So the BD in Betelgeuse’s name tells us the list of stars in the so-called family. The plus seven tells us to look only at stars in one band around the sky. And the 1055 means that you start at zero hours Right Ascension, and then start counting stars as you move east until you hit the 1,055th star.

But you have to make sure you only count the stars that are in the BD survey. More modern catalogs can simplify the task further. Like these names for Betelgeuse tell you both the Right Ascension and the Declination, but the one with more digits is a little bit more precise.

Phew. We’re done, right? Now all of those outrageous names should make sense?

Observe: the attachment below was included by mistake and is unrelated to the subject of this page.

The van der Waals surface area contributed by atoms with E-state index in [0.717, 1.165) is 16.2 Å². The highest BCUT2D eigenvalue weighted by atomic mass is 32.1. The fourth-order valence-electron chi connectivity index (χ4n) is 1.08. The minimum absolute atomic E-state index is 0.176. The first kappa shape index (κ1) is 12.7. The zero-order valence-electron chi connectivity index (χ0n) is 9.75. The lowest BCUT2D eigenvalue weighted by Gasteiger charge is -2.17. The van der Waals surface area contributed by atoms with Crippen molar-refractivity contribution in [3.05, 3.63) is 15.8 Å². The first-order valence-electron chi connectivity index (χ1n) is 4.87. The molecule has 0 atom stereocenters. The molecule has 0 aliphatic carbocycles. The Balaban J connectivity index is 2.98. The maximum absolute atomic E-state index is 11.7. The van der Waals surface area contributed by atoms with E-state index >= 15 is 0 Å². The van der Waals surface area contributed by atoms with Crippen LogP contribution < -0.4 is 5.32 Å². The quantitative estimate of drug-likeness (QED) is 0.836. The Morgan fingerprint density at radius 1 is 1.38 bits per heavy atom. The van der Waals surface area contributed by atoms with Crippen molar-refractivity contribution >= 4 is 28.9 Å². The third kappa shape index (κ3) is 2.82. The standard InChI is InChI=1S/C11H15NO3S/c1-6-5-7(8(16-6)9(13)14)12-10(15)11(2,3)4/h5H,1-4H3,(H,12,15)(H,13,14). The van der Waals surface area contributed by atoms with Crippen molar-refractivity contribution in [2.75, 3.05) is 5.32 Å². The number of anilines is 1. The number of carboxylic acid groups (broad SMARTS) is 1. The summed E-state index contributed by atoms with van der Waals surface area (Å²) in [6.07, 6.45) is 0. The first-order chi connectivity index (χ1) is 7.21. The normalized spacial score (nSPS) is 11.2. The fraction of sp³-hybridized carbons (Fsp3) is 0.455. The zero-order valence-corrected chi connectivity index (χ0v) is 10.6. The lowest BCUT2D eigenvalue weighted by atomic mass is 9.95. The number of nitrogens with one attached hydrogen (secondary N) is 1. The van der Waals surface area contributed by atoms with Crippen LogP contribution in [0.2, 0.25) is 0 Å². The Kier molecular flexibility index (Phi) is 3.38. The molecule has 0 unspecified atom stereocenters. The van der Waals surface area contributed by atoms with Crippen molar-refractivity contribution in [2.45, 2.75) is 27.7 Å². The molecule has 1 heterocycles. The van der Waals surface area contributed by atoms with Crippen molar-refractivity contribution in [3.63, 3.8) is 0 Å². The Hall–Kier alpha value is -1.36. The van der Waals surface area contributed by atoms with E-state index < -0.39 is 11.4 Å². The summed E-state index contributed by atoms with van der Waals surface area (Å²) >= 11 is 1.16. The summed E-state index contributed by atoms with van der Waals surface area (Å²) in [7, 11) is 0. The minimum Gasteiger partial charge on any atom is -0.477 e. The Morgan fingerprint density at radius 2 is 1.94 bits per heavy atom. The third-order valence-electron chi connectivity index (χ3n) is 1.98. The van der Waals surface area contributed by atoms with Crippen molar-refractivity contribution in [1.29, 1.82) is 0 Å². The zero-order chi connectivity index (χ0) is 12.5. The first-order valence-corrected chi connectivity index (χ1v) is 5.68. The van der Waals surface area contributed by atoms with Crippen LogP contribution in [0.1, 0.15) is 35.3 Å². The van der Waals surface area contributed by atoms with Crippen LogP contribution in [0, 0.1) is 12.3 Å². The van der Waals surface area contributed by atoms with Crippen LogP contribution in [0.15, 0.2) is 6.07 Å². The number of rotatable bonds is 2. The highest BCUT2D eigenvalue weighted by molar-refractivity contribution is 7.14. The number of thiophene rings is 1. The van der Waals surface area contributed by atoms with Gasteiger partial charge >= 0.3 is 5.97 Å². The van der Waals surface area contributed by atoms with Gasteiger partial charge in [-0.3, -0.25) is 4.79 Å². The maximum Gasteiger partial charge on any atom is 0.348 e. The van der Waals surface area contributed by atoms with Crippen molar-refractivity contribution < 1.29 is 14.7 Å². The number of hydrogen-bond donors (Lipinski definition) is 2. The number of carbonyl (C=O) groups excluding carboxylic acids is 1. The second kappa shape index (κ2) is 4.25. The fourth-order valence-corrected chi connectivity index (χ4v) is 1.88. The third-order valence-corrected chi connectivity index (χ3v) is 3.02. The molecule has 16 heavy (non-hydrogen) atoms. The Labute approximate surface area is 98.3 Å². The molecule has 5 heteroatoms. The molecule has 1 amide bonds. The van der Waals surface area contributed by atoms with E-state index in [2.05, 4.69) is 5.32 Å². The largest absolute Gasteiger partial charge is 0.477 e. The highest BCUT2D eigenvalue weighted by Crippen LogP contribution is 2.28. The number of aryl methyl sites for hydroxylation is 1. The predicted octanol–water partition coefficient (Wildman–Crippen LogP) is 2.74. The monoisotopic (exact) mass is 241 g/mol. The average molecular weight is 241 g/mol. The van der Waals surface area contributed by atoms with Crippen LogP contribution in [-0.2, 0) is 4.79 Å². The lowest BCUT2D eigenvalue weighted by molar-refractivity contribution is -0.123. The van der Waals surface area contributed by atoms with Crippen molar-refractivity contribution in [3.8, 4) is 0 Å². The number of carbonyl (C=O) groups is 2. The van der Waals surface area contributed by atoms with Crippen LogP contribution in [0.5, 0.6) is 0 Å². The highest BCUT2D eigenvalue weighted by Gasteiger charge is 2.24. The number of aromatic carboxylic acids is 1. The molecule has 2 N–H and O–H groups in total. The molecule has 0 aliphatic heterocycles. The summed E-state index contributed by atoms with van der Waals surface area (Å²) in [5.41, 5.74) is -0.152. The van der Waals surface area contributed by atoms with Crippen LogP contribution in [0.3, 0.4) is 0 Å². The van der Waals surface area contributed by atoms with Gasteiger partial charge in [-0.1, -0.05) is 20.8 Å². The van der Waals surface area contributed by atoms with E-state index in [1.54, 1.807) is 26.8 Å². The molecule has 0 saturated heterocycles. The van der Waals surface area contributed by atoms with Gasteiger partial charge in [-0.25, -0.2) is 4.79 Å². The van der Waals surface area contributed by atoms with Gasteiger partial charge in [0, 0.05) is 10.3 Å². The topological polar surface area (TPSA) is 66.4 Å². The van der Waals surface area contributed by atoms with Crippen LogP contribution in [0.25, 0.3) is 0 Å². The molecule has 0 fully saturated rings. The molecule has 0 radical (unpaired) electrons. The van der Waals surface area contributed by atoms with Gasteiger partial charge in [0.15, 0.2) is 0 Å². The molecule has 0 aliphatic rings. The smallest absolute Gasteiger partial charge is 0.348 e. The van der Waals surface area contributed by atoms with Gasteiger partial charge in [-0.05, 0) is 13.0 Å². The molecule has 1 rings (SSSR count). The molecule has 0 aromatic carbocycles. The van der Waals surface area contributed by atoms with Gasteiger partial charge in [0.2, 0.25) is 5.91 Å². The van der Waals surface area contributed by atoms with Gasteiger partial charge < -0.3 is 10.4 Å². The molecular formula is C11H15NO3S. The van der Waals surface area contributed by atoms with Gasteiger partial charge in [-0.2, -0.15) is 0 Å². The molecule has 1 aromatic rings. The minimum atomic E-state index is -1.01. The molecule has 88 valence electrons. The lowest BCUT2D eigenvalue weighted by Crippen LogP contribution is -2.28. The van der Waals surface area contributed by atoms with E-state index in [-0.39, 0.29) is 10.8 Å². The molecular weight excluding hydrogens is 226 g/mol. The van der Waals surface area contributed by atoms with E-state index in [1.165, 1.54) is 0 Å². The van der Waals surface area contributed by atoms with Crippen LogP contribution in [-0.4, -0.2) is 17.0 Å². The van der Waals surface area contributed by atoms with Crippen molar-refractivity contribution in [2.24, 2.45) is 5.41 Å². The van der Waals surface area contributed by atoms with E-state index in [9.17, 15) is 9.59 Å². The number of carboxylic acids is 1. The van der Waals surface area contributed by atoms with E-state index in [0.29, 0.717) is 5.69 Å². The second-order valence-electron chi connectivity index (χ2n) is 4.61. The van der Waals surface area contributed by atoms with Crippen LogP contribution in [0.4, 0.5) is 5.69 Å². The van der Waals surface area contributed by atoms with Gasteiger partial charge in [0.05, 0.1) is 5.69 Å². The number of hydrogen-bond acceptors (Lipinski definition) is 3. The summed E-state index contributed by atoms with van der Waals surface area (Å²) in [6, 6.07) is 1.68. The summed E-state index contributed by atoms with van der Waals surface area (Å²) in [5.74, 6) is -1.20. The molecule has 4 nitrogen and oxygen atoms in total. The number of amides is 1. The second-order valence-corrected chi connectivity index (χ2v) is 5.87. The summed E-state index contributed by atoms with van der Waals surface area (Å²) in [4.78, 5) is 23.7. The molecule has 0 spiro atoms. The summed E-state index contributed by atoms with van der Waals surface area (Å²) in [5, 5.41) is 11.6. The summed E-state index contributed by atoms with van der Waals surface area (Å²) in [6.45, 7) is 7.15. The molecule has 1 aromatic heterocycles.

Unfortunately, just like different cultures have different ways they come up with names for people, astronomers don’t always follow the same rules for naming celestial objects, either. So humanity has spent millennia renaming the exact same objects according to different rules. Even when those names still hint at their positions.

For example, in one Chinese naming scheme, astronomers assign a star’s name based on which star pattern it’s a part of, plus a counting number starting with one. Betelgeuse is known as Shēn Four. I guess it’d be like naming John Michael Green “Indiana 9,002”.

So sometimes a star’s “family” name tells you the survey catalog it’s found in, like BD. And sometimes it tells you the place in the sky you can find it, like Shēn. But the goal is the same: helping astronomers get at least a vague idea of where a star is without having to know any other information.